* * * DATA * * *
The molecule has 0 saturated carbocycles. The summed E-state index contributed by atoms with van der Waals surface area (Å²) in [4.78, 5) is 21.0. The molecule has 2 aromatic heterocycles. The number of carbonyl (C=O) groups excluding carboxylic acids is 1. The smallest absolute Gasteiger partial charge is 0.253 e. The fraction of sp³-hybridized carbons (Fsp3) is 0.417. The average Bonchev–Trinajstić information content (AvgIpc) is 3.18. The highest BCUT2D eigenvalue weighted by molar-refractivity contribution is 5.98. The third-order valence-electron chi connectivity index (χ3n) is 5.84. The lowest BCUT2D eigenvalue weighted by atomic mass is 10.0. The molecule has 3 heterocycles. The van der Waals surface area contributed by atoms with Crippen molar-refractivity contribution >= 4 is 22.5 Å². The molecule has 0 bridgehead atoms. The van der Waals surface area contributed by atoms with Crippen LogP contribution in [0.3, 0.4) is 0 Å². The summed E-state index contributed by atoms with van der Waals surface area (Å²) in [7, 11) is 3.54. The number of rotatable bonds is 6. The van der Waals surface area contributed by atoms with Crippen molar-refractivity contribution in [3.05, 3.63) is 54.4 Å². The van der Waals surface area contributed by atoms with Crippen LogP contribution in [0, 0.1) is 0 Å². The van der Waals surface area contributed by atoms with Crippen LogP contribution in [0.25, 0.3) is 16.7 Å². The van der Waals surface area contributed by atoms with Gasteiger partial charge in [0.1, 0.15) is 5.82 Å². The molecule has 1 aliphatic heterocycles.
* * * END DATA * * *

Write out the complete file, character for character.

The molecule has 0 saturated carbocycles. The summed E-state index contributed by atoms with van der Waals surface area (Å²) in [4.78, 5) is 21.0. The molecule has 2 aromatic heterocycles. The number of carbonyl (C=O) groups excluding carboxylic acids is 1. The smallest absolute Gasteiger partial charge is 0.253 e. The fraction of sp³-hybridized carbons (Fsp3) is 0.417. The average Bonchev–Trinajstić information content (AvgIpc) is 3.18. The highest BCUT2D eigenvalue weighted by molar-refractivity contribution is 5.98. The third-order valence-electron chi connectivity index (χ3n) is 5.84. The lowest BCUT2D eigenvalue weighted by atomic mass is 10.0. The molecule has 3 heterocycles. The van der Waals surface area contributed by atoms with Crippen molar-refractivity contribution >= 4 is 22.5 Å². The molecule has 0 bridgehead atoms. The van der Waals surface area contributed by atoms with Crippen LogP contribution in [0.3, 0.4) is 0 Å². The summed E-state index contributed by atoms with van der Waals surface area (Å²) in [7, 11) is 3.54. The number of rotatable bonds is 6. The van der Waals surface area contributed by atoms with Crippen molar-refractivity contribution in [3.05, 3.63) is 54.4 Å². The van der Waals surface area contributed by atoms with Crippen LogP contribution in [0, 0.1) is 0 Å². The van der Waals surface area contributed by atoms with Crippen LogP contribution in [0.25, 0.3) is 16.7 Å². The van der Waals surface area contributed by atoms with Gasteiger partial charge in [0.1, 0.15) is 5.82 Å². The molecule has 1 aliphatic heterocycles.